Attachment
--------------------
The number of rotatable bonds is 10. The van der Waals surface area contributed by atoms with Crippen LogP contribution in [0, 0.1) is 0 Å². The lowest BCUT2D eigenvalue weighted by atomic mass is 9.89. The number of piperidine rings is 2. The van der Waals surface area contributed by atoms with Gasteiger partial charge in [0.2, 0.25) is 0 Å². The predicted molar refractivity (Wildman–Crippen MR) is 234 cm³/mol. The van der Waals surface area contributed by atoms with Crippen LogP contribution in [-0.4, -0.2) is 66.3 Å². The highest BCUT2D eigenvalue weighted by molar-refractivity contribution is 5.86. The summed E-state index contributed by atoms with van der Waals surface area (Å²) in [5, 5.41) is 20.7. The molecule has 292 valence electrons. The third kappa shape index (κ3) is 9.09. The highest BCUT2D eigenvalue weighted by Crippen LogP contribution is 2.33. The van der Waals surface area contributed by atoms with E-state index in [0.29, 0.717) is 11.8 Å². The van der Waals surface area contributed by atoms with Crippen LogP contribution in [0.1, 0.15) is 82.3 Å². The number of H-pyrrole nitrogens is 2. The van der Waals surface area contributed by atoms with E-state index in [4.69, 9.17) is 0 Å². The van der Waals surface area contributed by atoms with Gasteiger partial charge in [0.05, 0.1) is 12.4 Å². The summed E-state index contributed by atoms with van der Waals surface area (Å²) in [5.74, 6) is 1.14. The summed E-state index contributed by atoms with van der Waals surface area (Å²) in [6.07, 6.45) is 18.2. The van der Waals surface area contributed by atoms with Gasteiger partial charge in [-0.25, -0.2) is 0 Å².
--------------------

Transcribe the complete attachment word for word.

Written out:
The number of rotatable bonds is 10. The van der Waals surface area contributed by atoms with Crippen LogP contribution in [0, 0.1) is 0 Å². The lowest BCUT2D eigenvalue weighted by atomic mass is 9.89. The number of piperidine rings is 2. The van der Waals surface area contributed by atoms with Gasteiger partial charge in [0.2, 0.25) is 0 Å². The predicted molar refractivity (Wildman–Crippen MR) is 234 cm³/mol. The van der Waals surface area contributed by atoms with Crippen LogP contribution in [-0.4, -0.2) is 66.3 Å². The highest BCUT2D eigenvalue weighted by molar-refractivity contribution is 5.86. The summed E-state index contributed by atoms with van der Waals surface area (Å²) in [5, 5.41) is 20.7. The molecule has 292 valence electrons. The third kappa shape index (κ3) is 9.09. The highest BCUT2D eigenvalue weighted by Crippen LogP contribution is 2.33. The van der Waals surface area contributed by atoms with E-state index in [0.29, 0.717) is 11.8 Å². The van der Waals surface area contributed by atoms with Crippen LogP contribution in [0.1, 0.15) is 82.3 Å². The number of H-pyrrole nitrogens is 2. The van der Waals surface area contributed by atoms with E-state index in [4.69, 9.17) is 0 Å². The van der Waals surface area contributed by atoms with Gasteiger partial charge in [0.05, 0.1) is 12.4 Å². The summed E-state index contributed by atoms with van der Waals surface area (Å²) in [5.74, 6) is 1.14. The summed E-state index contributed by atoms with van der Waals surface area (Å²) in [6.07, 6.45) is 18.2. The van der Waals surface area contributed by atoms with Gasteiger partial charge in [-0.25, -0.2) is 0 Å².